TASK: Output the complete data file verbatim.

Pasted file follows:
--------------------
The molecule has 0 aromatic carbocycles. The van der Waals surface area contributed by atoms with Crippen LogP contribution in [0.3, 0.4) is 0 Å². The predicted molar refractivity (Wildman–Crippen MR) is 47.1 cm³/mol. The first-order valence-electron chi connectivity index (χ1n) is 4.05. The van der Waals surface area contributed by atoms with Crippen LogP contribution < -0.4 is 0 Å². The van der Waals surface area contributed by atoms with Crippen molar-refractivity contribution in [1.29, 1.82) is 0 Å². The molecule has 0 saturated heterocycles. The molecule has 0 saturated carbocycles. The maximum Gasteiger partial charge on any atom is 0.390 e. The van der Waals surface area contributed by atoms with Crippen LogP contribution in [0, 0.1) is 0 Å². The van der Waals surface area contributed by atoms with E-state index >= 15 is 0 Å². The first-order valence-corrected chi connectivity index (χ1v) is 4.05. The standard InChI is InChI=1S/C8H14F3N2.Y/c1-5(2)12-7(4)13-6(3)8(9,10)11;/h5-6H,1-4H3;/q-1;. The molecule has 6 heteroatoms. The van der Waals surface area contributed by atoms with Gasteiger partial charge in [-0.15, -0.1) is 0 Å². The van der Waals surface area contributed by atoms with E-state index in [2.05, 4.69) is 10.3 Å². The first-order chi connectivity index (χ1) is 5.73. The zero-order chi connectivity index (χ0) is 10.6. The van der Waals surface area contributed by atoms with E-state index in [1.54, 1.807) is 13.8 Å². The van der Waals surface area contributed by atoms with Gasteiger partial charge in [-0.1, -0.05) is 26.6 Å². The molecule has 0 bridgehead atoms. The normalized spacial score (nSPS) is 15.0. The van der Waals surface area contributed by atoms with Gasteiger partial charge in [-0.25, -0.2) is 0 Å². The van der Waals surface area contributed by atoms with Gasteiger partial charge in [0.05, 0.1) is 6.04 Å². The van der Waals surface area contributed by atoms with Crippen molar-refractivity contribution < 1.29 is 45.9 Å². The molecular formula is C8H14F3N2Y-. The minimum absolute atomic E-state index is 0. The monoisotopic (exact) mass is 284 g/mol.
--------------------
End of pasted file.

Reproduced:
The molecule has 0 aromatic carbocycles. The van der Waals surface area contributed by atoms with Crippen LogP contribution in [0.3, 0.4) is 0 Å². The predicted molar refractivity (Wildman–Crippen MR) is 47.1 cm³/mol. The first-order valence-electron chi connectivity index (χ1n) is 4.05. The van der Waals surface area contributed by atoms with Crippen LogP contribution < -0.4 is 0 Å². The van der Waals surface area contributed by atoms with Crippen molar-refractivity contribution in [1.29, 1.82) is 0 Å². The molecule has 0 saturated heterocycles. The molecule has 0 saturated carbocycles. The maximum Gasteiger partial charge on any atom is 0.390 e. The van der Waals surface area contributed by atoms with Crippen LogP contribution in [0, 0.1) is 0 Å². The van der Waals surface area contributed by atoms with E-state index >= 15 is 0 Å². The first-order valence-corrected chi connectivity index (χ1v) is 4.05. The standard InChI is InChI=1S/C8H14F3N2.Y/c1-5(2)12-7(4)13-6(3)8(9,10)11;/h5-6H,1-4H3;/q-1;. The molecule has 6 heteroatoms. The van der Waals surface area contributed by atoms with Gasteiger partial charge in [-0.15, -0.1) is 0 Å². The van der Waals surface area contributed by atoms with E-state index in [2.05, 4.69) is 10.3 Å². The first-order chi connectivity index (χ1) is 5.73. The zero-order chi connectivity index (χ0) is 10.6. The van der Waals surface area contributed by atoms with E-state index in [1.54, 1.807) is 13.8 Å². The van der Waals surface area contributed by atoms with Gasteiger partial charge in [-0.1, -0.05) is 26.6 Å². The molecule has 0 bridgehead atoms. The normalized spacial score (nSPS) is 15.0. The van der Waals surface area contributed by atoms with Gasteiger partial charge in [-0.25, -0.2) is 0 Å². The van der Waals surface area contributed by atoms with Gasteiger partial charge in [0.05, 0.1) is 6.04 Å². The van der Waals surface area contributed by atoms with Crippen molar-refractivity contribution < 1.29 is 45.9 Å². The molecular formula is C8H14F3N2Y-. The minimum absolute atomic E-state index is 0. The monoisotopic (exact) mass is 284 g/mol.